Gwinn safety is ‘okay’ according to King County inspection

Dining staff working to return to a higher rating

Antonio Nevarez, Staff Writer

The sign displaying the “okay” safety rating can be seen in the window of Gwinn Commons on Tuesday, May 2, 2023. (Rio Giancarlo)

Gwinn Commons dining hall, the primary source of meals for many Seattle Pacific University students, was inspected by Public Health – Seattle and King County on April 11. While the dining hall has received higher scores in previous years, this particular inspection resulted in an unsatisfactory rating, marking the fourth time in a row that Gwinn Commons failed its health inspection. 

The food safety rating system is ranked on a scale of four different scores based on the number of safety violations the restaurant has. The possible ratings for a restaurant to receive from lowest to highest are “needs to improve,” “okay,” “good,” and “excellent.” For this particular safety rating, Gwinn Commons dining hall received an “okay”, the second worst rating. 

Andrew Chaplin is the general manager for Sodexo at Seattle Pacific University. His job has him overseeing the dining hall staff and system. Chaplin reflects on what might have led to Gwinn’s failed unsatisfactory inspection.

A restaurant receives an “okay” rating if “the restaurant has had many red critical violations over the last four inspections,” according to King County Public Health. The Public Health – Seattle & King County website lists some of the violations/failures found during the April 11 inspection; “no room temperature storage; proper use of time as a control,” proper hot holding temperatures,” “food-contact surfaces maintained, clean, sanitized.” 

We had two issues that were [from] human error that did not affect food safety, which led to some deductions,” Chaplin explained. “Then we also had some equipment issues … the equipment is 20 years old, and it gets a lot of use, and we’re working through that to try and get a lot of that fixed and worked out”

For many students of SPU, especially those living on campus with a meal plan, the dining hall is their primary way of getting fed. With a low food safety score, guests may grow concerned over whether or not their food is safe to eat.

Eliza Matelich is a third-year English literature major. She sometimes has concerns over food safety at the dining hall but continues to eat at Gwinn on a daily basis, mostly because she does not have many other options for full meals.

“I would say I have felt uneasy only once or twice after eating at Gwinn. I am not surprised to hear that as many of my friends have gotten food poisoning from Gwinn,” Matelich said. “[The rating] doesn’t impact my enjoyment of Gwinn too much, because I don’t care enough to try and eat somewhere else.”

Madison Stephens is a third-year art major and eats at Gwinn Commons only a few times a week. While she admits feeling shocked about the food safety rating, she is willing to give the dining hall staff the benefit of the doubt, despite the overall changes she would like to see with the dining hall, from improving the food quality to food safety.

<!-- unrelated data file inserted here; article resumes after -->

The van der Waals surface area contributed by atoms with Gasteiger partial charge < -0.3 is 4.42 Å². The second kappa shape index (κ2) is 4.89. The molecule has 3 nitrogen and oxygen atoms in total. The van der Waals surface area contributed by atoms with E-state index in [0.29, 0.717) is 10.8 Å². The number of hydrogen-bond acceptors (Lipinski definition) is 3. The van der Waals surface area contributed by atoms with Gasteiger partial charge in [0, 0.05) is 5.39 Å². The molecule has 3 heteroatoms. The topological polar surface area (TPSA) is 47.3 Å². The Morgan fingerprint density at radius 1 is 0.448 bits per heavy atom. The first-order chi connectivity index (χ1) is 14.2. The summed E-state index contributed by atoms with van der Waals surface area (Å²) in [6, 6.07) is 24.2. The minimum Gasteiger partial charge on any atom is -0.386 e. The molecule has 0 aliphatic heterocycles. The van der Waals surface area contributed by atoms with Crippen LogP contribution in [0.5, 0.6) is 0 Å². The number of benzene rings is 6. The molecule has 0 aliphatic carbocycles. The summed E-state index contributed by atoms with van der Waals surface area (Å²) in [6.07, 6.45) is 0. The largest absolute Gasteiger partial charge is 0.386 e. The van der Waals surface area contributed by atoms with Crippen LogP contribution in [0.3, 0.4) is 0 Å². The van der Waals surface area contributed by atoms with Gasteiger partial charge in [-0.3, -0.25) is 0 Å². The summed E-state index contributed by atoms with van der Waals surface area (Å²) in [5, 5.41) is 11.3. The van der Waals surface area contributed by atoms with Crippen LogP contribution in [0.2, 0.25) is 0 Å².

“I didn’t really know we were at that [rating]. “I want to believe that the staff [has] our best interests in mind,” Stephens said. “They’re all nice, but I do think it’s difficult to produce healthier options. Of course, I wish our food was better, but coming from another university where the food was so much worse, I’m overall satisfied.”

When it comes to students feeling uncomfortable with the low food safety rating, Chaplin ensures that the dining staff works to create a safe dining environment, despite the most recent food safety score not living up to standards.

“It would make people a little concerned, I would think,” Chaplin said regarding the “okay” rating for the dining hall. “But I would say that I don’t believe there’s any reason for concern, because we have ongoing processes in place. We do everything we can in the process to try and maintain proper food safety.”

Keegan Haag is a first-year general psychology major and works at the Gwinn Commons dining hall. As an employee, he believes a struggle the staff faces is the aging equipment that may result in point deductions during health inspections. 

“By and large, it’s just not state-of-the-art equipment,” Haag said. “But nobody’s getting served anything that isn’t safe or anything.”

This equipment is an issue SPU dining especially struggles with, according to Chaplin. In the case of the latest health inspection, faulty equipment may have been the major factor in the dining hall’s low score.

“With the equipment, you’re struggling, you know. Some equipment is on its last legs, and it’s not necessarily working. But the equipment in question was working the day before [the inspection], and didn’t work that day,” Chaplin explained. 

Chaplin is sure his team will manage to return the dining hall’s food safety rating back to its former score of “good” to “excellent.” The staff has continued safety training refreshers and additional team gatherings. 

“There’s a training process [for new employees], and then there’s ongoing training as they go. We have monthly trainings. We have daily huddles where we talk about safety and training. So I would say it’s ongoing on a regular basis,” Chaplin said. 

While health inspections typically take place twice a year, a follow-up inspection for Gwinn Commons occurred on April 25. While the results on the Public Health – Seattle & King County website describe the follow-up inspection as “satisfactory,” the specific rating of either “okay” or “excellent” is not clear. Seattle and King County health inspections happened unannounced, so restaurants do not have prior knowledge of when an upcoming inspection will happen.